They started turning their sales pitch onto me (Before you go, just let take a moment to tell you about our work here...) and I was curious as to if they were going to try and convert me or just talk me into not reporting them, so I decided to give them a few minutes of my time.

Typical Mormon sales pitch. After they were done, they asked for my phone number and address, and I said 'I suppose you need those for the 'I care' phone call, and the uninvited drop-in the next day?' They exchanged a glance and walked away.

I had kind of hoped to find a way to squeeze in something I had learned from exmormon about the Book of Mormon being the only completely correct book in the world despite having over 3500 corrections made to it by Joseph Smith, but I didn't get the chance. It's probably for best, because every second you spend speaking to those people just encourages them.

I did point them out to security anyway, and I told them they probably wouldn't send back the same two people, but they would always send young people in a group of two and they would be similar in dress and manner. The security guard I spoke to particuarly hates people who try to come in and take advantage of the vulnerability of patients and families so I'm hopeful that the LDS will leave the hospital alone eventually.

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A sturdy look which clings to the Iron Rod.

Her virginal vagina-hanger clings to an iron rod... that's hilarious!

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Those poems are really creepy. *Shudder* From what I've read, more liberal Mormons don't force modesty rules on young children as they don't think modesty is an issue until puberty, but once you get to Young Women's they start doing things like modesty fashion shows and play 'Head, Shoulders, Knees and Toes' to make sure those areas are covered (the head part is to make sure their stomach stays covered when they touch their head). I'd hate to be made to feel guilty if I wanted to wear something revealing or just something without sleeves!

What do Mormons say about the fact that the BoM has a) been changed a lot and b) has been basically disproven as the archaeological records don't match up?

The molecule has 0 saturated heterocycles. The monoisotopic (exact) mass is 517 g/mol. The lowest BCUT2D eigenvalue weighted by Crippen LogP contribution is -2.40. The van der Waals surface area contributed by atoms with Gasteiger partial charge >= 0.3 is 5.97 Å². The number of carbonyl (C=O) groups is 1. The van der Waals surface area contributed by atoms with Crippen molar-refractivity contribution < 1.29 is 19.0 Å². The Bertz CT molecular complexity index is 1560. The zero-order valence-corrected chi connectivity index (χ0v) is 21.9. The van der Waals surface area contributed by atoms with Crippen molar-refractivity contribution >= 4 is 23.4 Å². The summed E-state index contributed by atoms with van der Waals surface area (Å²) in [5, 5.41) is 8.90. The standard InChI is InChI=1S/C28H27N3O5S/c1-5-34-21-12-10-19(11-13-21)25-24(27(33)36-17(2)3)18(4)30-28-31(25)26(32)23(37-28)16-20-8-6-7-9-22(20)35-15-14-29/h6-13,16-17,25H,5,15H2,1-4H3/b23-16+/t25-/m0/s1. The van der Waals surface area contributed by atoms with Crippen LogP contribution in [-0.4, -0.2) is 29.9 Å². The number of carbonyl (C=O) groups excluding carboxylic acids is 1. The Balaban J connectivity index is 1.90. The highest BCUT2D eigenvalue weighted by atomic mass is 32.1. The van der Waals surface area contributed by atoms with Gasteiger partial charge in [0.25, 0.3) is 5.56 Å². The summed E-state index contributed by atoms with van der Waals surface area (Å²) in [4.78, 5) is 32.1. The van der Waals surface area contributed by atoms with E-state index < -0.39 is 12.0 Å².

It infuriates me how they set Joseph Smith up as this wonderful man when in reality he went round marrying fourteen-year-old girls and that Brigham Young was responsible for a massacre of 120 people.

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I will put my two cents in as the topic applies to me (I'm an active Mormon).

I attended public school and was virtually the only member until I got to high school. I attended and graduated early morning seminary and currently attend institute at my university (not BYU, not even close). I am graduating soon with a B.S. degree in secondary science education (biology and chemistry) and am headed to graduate school in a medical program that will be my future area of work. I have a very supportive boyfriend (also a member and probably future husband) who is graduating from a different university and is trying to find a job in the same area where my graduate school is located. He understands that I want a family, but I don't want to be a stay-at-home mom.

As for this attitude in the church that all women should be stay-at-home moms, this is usually found in original families that have been around since Joseph Smith or the members that have lived in Utah for too long. Growing up, these families usually home-schooled, had a ton of kids, and then sent the girls off to BYU (if they could get in, that is) to get married and the boys off on their missions (and then to BYU once they got back). More recent members were generally more relaxed and sent their kids to public school and encouraged their sons and daughters equally to go to college (my situation, I'm a second-generation member) and serve missions.

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I will put my two cents in as the topic applies to me (I'm an active Mormon).

I attended public school and was virtually the only member until I got to high school. I attended and graduated early morning seminary and currently attend institute at my university (not BYU, not even close). I am graduating soon with a B.S. degree in secondary science education (biology and chemistry) and am headed to graduate school in a medical program that will be my future area of work. I have a very supportive boyfriend (also a member and probably future husband) who is graduating from a different university and is trying to find a job in the same area where my graduate school is located. He understands that I want a family, but I don't want to be a stay-at-home mom.

As for this attitude in the church that all women should be stay-at-home moms, this is usually found in original families that have been around since Joseph Smith or the members that have lived in Utah for too long. Growing up, these families usually home-schooled, had a ton of kids, and then sent the girls off to BYU (if they could get in, that is) to get married and the boys off on their missions (and then to BYU once they got back). More recent members were generally more relaxed and sent their kids to public school and encouraged their sons and daughters equally to go to college (my situation, I'm a second-generation member) and serve missions.

Nice propaganda - you've sold me! :roll: